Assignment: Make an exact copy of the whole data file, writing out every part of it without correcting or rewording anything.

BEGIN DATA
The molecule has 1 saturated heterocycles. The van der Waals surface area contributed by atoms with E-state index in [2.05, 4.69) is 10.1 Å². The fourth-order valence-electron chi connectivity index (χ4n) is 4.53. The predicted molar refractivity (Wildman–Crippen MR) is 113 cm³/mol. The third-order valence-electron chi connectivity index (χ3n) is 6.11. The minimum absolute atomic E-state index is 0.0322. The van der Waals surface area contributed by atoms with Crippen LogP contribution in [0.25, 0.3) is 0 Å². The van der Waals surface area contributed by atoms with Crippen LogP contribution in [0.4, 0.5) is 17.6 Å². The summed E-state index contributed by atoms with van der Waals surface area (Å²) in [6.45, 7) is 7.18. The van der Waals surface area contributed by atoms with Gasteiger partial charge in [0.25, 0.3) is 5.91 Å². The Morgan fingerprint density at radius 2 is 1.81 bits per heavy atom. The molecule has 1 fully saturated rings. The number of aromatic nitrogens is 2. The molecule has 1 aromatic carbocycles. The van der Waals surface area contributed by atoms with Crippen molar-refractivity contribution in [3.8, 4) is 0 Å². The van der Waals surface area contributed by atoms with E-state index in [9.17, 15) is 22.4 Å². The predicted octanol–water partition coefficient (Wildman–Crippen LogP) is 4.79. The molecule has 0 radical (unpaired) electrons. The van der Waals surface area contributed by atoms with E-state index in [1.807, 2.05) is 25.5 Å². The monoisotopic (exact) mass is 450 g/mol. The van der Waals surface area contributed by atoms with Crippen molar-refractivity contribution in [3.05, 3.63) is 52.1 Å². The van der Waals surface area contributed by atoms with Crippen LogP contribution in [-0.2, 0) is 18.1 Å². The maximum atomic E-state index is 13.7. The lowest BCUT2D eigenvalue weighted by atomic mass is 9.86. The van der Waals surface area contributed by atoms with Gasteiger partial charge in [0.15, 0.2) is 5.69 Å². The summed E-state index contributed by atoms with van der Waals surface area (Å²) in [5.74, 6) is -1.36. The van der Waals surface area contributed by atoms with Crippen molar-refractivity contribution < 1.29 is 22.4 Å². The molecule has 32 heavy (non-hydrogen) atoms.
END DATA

The molecule has 1 saturated heterocycles. The van der Waals surface area contributed by atoms with E-state index in [2.05, 4.69) is 10.1 Å². The fourth-order valence-electron chi connectivity index (χ4n) is 4.53. The predicted molar refractivity (Wildman–Crippen MR) is 113 cm³/mol. The third-order valence-electron chi connectivity index (χ3n) is 6.11. The minimum absolute atomic E-state index is 0.0322. The van der Waals surface area contributed by atoms with Crippen LogP contribution in [0.25, 0.3) is 0 Å². The van der Waals surface area contributed by atoms with Crippen LogP contribution in [0.4, 0.5) is 17.6 Å². The summed E-state index contributed by atoms with van der Waals surface area (Å²) in [6.45, 7) is 7.18. The van der Waals surface area contributed by atoms with Gasteiger partial charge in [0.25, 0.3) is 5.91 Å². The Morgan fingerprint density at radius 2 is 1.81 bits per heavy atom. The molecule has 1 fully saturated rings. The number of aromatic nitrogens is 2. The molecule has 1 aromatic carbocycles. The van der Waals surface area contributed by atoms with Crippen molar-refractivity contribution in [3.8, 4) is 0 Å². The van der Waals surface area contributed by atoms with E-state index in [9.17, 15) is 22.4 Å². The predicted octanol–water partition coefficient (Wildman–Crippen LogP) is 4.79. The molecule has 0 radical (unpaired) electrons. The van der Waals surface area contributed by atoms with E-state index in [1.807, 2.05) is 25.5 Å². The monoisotopic (exact) mass is 450 g/mol. The van der Waals surface area contributed by atoms with Crippen molar-refractivity contribution in [3.05, 3.63) is 52.1 Å². The van der Waals surface area contributed by atoms with Crippen LogP contribution in [-0.2, 0) is 18.1 Å². The maximum atomic E-state index is 13.7. The lowest BCUT2D eigenvalue weighted by atomic mass is 9.86. The van der Waals surface area contributed by atoms with Gasteiger partial charge in [0.15, 0.2) is 5.69 Å². The summed E-state index contributed by atoms with van der Waals surface area (Å²) in [5.74, 6) is -1.36. The van der Waals surface area contributed by atoms with Crippen molar-refractivity contribution < 1.29 is 22.4 Å². The molecule has 32 heavy (non-hydrogen) atoms.